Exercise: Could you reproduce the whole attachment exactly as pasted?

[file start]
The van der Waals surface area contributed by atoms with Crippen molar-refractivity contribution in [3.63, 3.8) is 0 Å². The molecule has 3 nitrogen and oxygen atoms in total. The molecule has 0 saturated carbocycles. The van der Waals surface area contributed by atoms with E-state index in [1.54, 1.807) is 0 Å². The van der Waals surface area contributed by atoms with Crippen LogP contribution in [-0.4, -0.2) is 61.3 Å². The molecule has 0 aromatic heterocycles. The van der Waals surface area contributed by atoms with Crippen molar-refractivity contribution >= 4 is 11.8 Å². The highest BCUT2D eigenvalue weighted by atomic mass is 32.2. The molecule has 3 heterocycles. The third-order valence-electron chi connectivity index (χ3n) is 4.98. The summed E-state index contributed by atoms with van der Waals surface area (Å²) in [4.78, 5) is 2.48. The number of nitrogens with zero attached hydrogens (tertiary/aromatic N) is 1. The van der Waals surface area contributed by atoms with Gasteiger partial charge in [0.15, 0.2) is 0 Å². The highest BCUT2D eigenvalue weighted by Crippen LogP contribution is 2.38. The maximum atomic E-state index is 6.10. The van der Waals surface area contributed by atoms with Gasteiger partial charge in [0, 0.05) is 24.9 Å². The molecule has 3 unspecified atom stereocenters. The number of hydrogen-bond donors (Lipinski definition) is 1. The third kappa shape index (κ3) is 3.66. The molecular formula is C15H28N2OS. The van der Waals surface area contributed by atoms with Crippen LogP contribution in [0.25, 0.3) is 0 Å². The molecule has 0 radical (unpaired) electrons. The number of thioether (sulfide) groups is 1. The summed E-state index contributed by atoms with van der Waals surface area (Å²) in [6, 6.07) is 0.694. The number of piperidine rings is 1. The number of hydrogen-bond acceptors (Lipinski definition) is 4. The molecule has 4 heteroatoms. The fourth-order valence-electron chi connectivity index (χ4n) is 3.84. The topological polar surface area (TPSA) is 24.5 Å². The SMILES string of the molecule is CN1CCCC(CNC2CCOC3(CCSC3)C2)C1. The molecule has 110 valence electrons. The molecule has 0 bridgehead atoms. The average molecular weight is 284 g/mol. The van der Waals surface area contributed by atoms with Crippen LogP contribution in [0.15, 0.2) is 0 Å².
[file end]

The van der Waals surface area contributed by atoms with Crippen molar-refractivity contribution in [3.63, 3.8) is 0 Å². The molecule has 3 nitrogen and oxygen atoms in total. The molecule has 0 saturated carbocycles. The van der Waals surface area contributed by atoms with E-state index in [1.54, 1.807) is 0 Å². The van der Waals surface area contributed by atoms with Crippen LogP contribution in [-0.4, -0.2) is 61.3 Å². The molecule has 0 aromatic heterocycles. The van der Waals surface area contributed by atoms with Crippen molar-refractivity contribution >= 4 is 11.8 Å². The highest BCUT2D eigenvalue weighted by atomic mass is 32.2. The molecule has 3 heterocycles. The third-order valence-electron chi connectivity index (χ3n) is 4.98. The summed E-state index contributed by atoms with van der Waals surface area (Å²) in [4.78, 5) is 2.48. The number of nitrogens with zero attached hydrogens (tertiary/aromatic N) is 1. The van der Waals surface area contributed by atoms with Gasteiger partial charge in [0.15, 0.2) is 0 Å². The highest BCUT2D eigenvalue weighted by Crippen LogP contribution is 2.38. The maximum atomic E-state index is 6.10. The van der Waals surface area contributed by atoms with Gasteiger partial charge in [0, 0.05) is 24.9 Å². The molecule has 3 unspecified atom stereocenters. The number of hydrogen-bond donors (Lipinski definition) is 1. The third kappa shape index (κ3) is 3.66. The molecular formula is C15H28N2OS. The van der Waals surface area contributed by atoms with Crippen LogP contribution in [0.25, 0.3) is 0 Å². The molecule has 0 radical (unpaired) electrons. The number of thioether (sulfide) groups is 1. The summed E-state index contributed by atoms with van der Waals surface area (Å²) in [6, 6.07) is 0.694. The number of piperidine rings is 1. The number of hydrogen-bond acceptors (Lipinski definition) is 4. The molecule has 4 heteroatoms. The fourth-order valence-electron chi connectivity index (χ4n) is 3.84. The topological polar surface area (TPSA) is 24.5 Å². The SMILES string of the molecule is CN1CCCC(CNC2CCOC3(CCSC3)C2)C1. The molecule has 110 valence electrons. The molecule has 0 bridgehead atoms. The average molecular weight is 284 g/mol. The van der Waals surface area contributed by atoms with Crippen LogP contribution in [0.15, 0.2) is 0 Å².